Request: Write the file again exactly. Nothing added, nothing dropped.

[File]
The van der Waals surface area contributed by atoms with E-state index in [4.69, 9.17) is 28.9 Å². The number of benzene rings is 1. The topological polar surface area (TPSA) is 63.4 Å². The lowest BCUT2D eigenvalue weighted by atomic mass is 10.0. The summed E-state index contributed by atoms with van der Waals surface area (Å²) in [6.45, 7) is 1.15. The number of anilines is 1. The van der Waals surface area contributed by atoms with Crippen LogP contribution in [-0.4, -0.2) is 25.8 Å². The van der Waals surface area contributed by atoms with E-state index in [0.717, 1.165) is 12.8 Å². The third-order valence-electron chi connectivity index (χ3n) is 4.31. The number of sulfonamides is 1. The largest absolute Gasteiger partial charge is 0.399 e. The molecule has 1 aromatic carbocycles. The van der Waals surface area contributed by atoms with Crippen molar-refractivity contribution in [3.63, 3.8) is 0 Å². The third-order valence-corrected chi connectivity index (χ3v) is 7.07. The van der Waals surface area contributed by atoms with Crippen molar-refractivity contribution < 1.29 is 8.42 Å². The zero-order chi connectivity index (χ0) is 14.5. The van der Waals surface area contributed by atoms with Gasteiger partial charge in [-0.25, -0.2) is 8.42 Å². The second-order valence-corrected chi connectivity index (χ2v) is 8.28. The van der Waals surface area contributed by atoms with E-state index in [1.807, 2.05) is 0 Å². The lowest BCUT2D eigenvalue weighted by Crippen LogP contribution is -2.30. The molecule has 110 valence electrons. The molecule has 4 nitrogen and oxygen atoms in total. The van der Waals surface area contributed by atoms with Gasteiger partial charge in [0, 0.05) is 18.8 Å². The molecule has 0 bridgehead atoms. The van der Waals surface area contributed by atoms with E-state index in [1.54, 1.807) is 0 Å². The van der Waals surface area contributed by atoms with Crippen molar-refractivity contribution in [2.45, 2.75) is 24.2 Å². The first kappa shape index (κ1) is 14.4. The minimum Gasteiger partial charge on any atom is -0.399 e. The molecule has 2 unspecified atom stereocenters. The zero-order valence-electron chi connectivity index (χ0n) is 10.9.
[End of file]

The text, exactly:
The van der Waals surface area contributed by atoms with E-state index in [4.69, 9.17) is 28.9 Å². The number of benzene rings is 1. The topological polar surface area (TPSA) is 63.4 Å². The lowest BCUT2D eigenvalue weighted by atomic mass is 10.0. The summed E-state index contributed by atoms with van der Waals surface area (Å²) in [6.45, 7) is 1.15. The number of anilines is 1. The van der Waals surface area contributed by atoms with Crippen LogP contribution in [-0.4, -0.2) is 25.8 Å². The van der Waals surface area contributed by atoms with E-state index in [0.717, 1.165) is 12.8 Å². The third-order valence-electron chi connectivity index (χ3n) is 4.31. The number of sulfonamides is 1. The largest absolute Gasteiger partial charge is 0.399 e. The molecule has 1 aromatic carbocycles. The van der Waals surface area contributed by atoms with Crippen molar-refractivity contribution in [3.63, 3.8) is 0 Å². The third-order valence-corrected chi connectivity index (χ3v) is 7.07. The van der Waals surface area contributed by atoms with Crippen molar-refractivity contribution < 1.29 is 8.42 Å². The zero-order chi connectivity index (χ0) is 14.5. The van der Waals surface area contributed by atoms with Gasteiger partial charge in [-0.25, -0.2) is 8.42 Å². The second-order valence-corrected chi connectivity index (χ2v) is 8.28. The van der Waals surface area contributed by atoms with E-state index in [1.807, 2.05) is 0 Å². The lowest BCUT2D eigenvalue weighted by Crippen LogP contribution is -2.30. The molecule has 110 valence electrons. The molecule has 4 nitrogen and oxygen atoms in total. The van der Waals surface area contributed by atoms with Gasteiger partial charge in [0, 0.05) is 18.8 Å². The molecule has 0 bridgehead atoms. The van der Waals surface area contributed by atoms with E-state index in [1.54, 1.807) is 0 Å². The van der Waals surface area contributed by atoms with Crippen molar-refractivity contribution in [2.45, 2.75) is 24.2 Å². The first kappa shape index (κ1) is 14.4. The minimum Gasteiger partial charge on any atom is -0.399 e. The molecule has 2 unspecified atom stereocenters. The zero-order valence-electron chi connectivity index (χ0n) is 10.9.